31.05.2017. Over 140 participants attended a conference on The future of Central African Forest and its people in The Hague, to share lessons learned and look for a way forward together with representatives of the Dutch government, social and environmental NGOs, academia and the private sector.
The event was organized by the Ministry of Foreign Affairs, Global Compact Network – Netherlands and Tropenbos International, respectively represented by Ardi Soios-Braken, André van Hemstra and moderator René Boot.
The audience first heard about trends and developments in the Congo Basin from expert Verina Ingram, working with Wageningen University and Henk Hoefsloot, Tropenbos International. Then, Cécile Ndjebet, President of the African Women's Network for Community Management of Forests (REFACOF) explained the pivotal role that women can play for the future of tropical forests. Tropenbos DRC Director Alphone Maindo reminded everyone that humans are the most important biodiversity resource and that governance and securing rights require immediate attention.
After the break, Renzo Martens, Institute for Human Activity, presented a project that transformed a former Unilever rubber plantation in DRC into an equitable source of revenue for some of the workers, who succeeded in selling cocoa-made sculptures worldwide.
The ensuing panel debate addressed concrete actions that worked and what more could be done to keep the Congo Basin forests standing, together with Leslie Ouarzazi, CAFI Secretariat, UNDP; Jaap van der Waarde, WWF Netherlands; Hans Beeckman, Royal Museum for Central Africa and Tullia Baldassarri, Interholco. Highlights include:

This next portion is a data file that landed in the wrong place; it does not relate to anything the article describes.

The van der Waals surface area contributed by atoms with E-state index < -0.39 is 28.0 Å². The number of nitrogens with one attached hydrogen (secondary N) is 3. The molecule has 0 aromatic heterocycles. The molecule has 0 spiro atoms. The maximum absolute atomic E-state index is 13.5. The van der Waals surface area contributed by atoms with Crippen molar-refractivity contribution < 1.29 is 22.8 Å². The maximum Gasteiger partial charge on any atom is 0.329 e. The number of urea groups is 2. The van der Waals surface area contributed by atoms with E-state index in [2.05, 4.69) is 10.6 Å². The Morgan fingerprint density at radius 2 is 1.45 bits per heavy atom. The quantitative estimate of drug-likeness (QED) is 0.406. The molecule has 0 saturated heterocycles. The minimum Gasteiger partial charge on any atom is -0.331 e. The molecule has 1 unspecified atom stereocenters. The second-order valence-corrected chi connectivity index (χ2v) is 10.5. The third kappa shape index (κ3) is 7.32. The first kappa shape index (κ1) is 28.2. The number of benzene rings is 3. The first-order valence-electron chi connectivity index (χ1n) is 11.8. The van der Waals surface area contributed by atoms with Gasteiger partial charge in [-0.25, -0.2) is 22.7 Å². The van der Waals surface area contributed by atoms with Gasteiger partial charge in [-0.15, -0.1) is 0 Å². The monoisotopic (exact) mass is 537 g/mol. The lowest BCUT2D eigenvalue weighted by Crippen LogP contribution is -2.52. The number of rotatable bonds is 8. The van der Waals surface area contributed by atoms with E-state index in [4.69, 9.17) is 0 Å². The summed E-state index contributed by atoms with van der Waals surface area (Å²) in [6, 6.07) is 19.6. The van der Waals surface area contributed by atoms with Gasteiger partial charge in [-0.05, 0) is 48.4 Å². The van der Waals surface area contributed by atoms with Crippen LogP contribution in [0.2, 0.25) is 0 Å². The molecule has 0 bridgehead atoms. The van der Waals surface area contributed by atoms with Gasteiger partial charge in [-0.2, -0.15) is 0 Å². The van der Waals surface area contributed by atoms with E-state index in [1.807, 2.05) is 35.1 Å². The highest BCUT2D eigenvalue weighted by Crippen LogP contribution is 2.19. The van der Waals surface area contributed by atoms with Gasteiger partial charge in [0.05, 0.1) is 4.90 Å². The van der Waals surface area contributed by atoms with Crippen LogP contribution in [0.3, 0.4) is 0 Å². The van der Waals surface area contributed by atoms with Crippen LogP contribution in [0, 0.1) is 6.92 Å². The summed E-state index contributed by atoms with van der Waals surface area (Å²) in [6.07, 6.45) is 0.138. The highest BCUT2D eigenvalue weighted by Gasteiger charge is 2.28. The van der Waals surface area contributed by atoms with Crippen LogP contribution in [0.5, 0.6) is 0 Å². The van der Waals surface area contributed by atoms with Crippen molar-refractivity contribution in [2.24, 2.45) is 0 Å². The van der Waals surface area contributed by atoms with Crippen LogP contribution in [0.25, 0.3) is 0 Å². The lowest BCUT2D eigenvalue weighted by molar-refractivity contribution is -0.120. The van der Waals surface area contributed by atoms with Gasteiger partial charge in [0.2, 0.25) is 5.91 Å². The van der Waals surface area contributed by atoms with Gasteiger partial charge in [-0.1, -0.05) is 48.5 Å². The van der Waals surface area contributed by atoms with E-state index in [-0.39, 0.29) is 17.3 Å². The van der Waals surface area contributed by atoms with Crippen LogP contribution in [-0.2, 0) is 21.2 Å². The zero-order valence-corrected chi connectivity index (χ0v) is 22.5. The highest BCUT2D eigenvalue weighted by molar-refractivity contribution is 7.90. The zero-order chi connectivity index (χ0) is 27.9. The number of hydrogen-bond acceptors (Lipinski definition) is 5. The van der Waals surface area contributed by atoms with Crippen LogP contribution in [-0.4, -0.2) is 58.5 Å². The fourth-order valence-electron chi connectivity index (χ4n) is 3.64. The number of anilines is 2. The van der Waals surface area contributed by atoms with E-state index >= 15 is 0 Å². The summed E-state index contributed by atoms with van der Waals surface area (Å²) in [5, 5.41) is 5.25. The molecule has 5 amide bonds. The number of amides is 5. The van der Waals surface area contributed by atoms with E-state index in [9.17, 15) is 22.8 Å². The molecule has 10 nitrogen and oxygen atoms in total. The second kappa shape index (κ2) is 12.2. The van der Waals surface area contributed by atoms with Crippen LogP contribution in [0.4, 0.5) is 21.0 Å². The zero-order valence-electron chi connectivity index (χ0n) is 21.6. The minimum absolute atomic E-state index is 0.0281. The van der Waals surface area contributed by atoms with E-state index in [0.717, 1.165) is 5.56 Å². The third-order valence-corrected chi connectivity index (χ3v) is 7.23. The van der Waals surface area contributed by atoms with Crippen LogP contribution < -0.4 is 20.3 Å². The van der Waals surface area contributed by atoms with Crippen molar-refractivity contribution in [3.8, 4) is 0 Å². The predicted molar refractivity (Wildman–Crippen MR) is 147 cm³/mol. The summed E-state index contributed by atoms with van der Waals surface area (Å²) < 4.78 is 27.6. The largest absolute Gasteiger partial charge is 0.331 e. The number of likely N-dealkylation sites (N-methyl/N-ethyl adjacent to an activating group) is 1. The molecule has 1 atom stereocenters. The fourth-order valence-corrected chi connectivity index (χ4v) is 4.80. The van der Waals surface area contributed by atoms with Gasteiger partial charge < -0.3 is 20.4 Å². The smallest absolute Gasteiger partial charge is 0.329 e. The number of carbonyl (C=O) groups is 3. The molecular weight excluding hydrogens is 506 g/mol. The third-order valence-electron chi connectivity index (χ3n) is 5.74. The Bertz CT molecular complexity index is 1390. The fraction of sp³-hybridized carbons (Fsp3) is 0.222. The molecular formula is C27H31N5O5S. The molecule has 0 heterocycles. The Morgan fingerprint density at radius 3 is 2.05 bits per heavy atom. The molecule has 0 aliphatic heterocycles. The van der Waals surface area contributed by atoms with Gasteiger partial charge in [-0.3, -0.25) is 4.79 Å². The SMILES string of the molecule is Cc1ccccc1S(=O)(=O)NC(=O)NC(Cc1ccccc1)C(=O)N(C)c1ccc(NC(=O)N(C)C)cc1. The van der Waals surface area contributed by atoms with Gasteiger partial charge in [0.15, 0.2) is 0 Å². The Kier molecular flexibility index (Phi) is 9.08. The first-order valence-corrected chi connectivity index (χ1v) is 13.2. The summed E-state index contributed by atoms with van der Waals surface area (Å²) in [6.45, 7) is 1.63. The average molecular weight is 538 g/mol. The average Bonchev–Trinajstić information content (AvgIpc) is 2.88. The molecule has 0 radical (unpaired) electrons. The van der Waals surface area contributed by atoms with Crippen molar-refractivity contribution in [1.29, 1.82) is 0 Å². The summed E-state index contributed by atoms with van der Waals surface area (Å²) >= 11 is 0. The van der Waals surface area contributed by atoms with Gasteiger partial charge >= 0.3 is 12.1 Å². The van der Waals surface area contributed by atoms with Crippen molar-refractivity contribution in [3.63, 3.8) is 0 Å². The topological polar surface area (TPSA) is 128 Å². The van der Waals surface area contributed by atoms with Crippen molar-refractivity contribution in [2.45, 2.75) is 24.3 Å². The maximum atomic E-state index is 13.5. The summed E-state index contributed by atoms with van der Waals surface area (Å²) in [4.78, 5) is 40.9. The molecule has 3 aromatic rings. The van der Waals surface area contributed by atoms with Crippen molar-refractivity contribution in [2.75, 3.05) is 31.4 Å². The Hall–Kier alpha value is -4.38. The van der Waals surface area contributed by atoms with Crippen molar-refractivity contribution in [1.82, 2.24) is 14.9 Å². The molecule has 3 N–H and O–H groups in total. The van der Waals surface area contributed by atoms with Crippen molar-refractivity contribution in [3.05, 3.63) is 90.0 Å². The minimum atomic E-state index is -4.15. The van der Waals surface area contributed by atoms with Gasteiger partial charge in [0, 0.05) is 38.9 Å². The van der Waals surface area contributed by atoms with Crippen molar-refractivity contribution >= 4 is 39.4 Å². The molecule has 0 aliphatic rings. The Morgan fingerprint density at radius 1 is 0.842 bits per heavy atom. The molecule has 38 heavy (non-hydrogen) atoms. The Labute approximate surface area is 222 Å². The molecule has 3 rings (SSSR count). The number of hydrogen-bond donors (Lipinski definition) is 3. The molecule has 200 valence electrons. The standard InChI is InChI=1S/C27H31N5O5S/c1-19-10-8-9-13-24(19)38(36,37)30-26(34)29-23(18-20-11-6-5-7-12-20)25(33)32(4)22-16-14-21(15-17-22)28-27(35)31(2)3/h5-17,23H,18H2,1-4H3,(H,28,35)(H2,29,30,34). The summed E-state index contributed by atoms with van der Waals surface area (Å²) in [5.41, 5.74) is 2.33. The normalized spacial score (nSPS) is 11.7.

1. Think ‘beyond the forest’ at the landscape level, considering energy, agriculture, mining, etc.
2. Invest in women, improve human rights, tenure and participatory land-use planning, responsible production and trade.
3. Help to engage the private sector with local communities, to develop inclusive business models as well as strengthening institutions to improve land and forest governance.
At the end of the conference came the launch of Central African Forests Forever, the new book by independent Dutch writer and conservationist Meindert Brouwer. The launch culminated in Meindert Brouwer’s decoration on behalf of the King, for his invaluable contribution to topics that are at the heart of the Netherland’s sustainability agenda. With its mix of eyewitness reports, interviews and expert advice, the book is essential reading for anyone interested in knowing more about the Congo Basin.
Interholco and its sustainable business model are featured in Chapter 5, ‘FSC-certified forest management: keeping forests and bettering lives’. A French edition is also available; for a preview and to order a copy, please see www.centralafricanforests.org
For more information on the conference, please contact:
Herman Savenije, Tropenbos International